The outer portion of plunger 9 a and the bearing portion of the tensioner body are also slidable on each other, and either or both of the outer portion of plunger 9 a and the bearing portion of the tensioner body are covered with hard carbon coatings Fc.

Hard carbon coatings Fc are generally made of amorphous carbon material, such as diamond-like carbon (DLC) material, in which carbon elements exist in both sp2 and sp3 hybridizations to form a composite structure of graphite and diamond. Specific examples of the DLC material include hydrogen-free amorphous carbon (a-C), hydrogen-containing amorphous carbon (a-C:H) and/or metal carbide or metal carbon (MeC) that contains as a part a metal element of titanium (Ti) or molybdenum (Mo).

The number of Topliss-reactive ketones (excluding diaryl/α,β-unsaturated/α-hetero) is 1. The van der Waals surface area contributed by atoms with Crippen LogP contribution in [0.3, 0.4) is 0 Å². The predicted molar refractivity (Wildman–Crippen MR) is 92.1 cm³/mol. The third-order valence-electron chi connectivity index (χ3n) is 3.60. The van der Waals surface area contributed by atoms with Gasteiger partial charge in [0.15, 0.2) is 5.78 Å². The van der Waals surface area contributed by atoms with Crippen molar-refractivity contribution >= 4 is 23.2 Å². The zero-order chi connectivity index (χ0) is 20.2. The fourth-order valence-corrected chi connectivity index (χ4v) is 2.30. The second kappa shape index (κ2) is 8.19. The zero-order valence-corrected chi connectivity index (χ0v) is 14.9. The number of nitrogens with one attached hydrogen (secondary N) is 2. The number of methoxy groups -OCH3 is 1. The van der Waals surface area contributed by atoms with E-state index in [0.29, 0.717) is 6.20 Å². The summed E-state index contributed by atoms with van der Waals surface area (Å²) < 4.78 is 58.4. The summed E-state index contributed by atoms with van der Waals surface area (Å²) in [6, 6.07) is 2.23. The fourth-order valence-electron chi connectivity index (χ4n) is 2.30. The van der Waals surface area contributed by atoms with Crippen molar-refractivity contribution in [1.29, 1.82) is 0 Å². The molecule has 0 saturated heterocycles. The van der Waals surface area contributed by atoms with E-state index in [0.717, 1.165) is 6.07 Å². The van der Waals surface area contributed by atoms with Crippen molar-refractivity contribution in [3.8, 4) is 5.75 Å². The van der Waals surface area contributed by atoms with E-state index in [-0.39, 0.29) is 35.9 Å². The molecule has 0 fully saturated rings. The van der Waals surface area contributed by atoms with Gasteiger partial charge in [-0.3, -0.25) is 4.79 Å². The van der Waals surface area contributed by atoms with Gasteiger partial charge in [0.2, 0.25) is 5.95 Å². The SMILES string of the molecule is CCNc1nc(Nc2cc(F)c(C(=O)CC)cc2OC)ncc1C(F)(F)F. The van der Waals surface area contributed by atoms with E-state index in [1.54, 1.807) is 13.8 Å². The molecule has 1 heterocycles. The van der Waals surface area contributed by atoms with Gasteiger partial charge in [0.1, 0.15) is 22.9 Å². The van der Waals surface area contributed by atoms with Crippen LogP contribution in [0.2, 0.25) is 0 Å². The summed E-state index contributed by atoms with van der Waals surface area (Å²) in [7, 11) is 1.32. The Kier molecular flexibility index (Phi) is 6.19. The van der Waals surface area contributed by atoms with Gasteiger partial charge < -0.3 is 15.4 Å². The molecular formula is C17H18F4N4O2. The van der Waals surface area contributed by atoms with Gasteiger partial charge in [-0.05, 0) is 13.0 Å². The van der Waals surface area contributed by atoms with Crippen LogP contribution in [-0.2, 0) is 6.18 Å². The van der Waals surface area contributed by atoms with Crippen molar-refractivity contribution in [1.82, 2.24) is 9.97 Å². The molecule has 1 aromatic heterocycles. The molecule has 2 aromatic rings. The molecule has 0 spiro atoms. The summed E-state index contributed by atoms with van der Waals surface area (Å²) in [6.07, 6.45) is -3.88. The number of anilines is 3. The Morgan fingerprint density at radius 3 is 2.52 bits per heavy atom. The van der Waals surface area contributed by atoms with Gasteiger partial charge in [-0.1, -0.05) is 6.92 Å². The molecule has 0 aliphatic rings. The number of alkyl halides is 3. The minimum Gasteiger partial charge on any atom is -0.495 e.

The coefficient of friction between any adjacent two sliding surfaces of sprockets 2, 3, 4, chain 5 or 6, chain guide 7, slack guide 8 and tensioner 9 increases with the hydrogen content of hard carbon coating Fc. It is thus preferable that hard carbon coatings Fc has a hydrogen content of 10 atomic % or less, more preferably 1.0 atomic % or less, in order to reduce the sliding friction between any adjacent two sliding surfaces of sprockets 2, 3, 4, chain 5 or 6, chain guide 7, slack guide 8 and tensioner 9 and thereby provide stable sliding characteristics for sprockets 2, 3, 4, chain 5 or 6, chain guide 7, slack guide 8 and tensioner 9. In the present embodiment, the hydrogen content of each hard carbon coating Fc is controlled to 1.0 atomic % or less. Such hard carbon coatings Fc low in hydrogen content can be formed a physical vapor deposition (PVD) process, e.g., arc ion plating, in which the coating atmosphere contains substantially no hydrogen and hydrogen-containing compounds. To lower the hydrogen content of hard carbon coatings Fc, it may be desirable to bake a reaction vessel and supporting fixtures and to clean the base portions of sprockets 2, 3, 4, chain 5 or 6, chain guide 7, slack guide 8 and tensioner 9 (i.e., the gear portions of sprockets 2, 3 and 4, the gear teeth portion, outer lateral portion and plate portions of chain plate 51, the outer cylindrical portion of pin 52, the inner cylindrical portion of pin hole 51 b, the outer lateral portion and plate portions of chain plate 61, the outer cylindrical portion of pin 63, the inner cylindrical portion of pin hole 61 a, the inner and outer cylindrical portions of bushing 62, the guide portion of chain guide 7 and slack guide 8, the bearing portion of slack guide 8, the outer portion of pivot shaft 8 a, the outer portion of plunger 9 a, the bearing portion of the tensioner body) before the formation of hard carbon coatings Fc.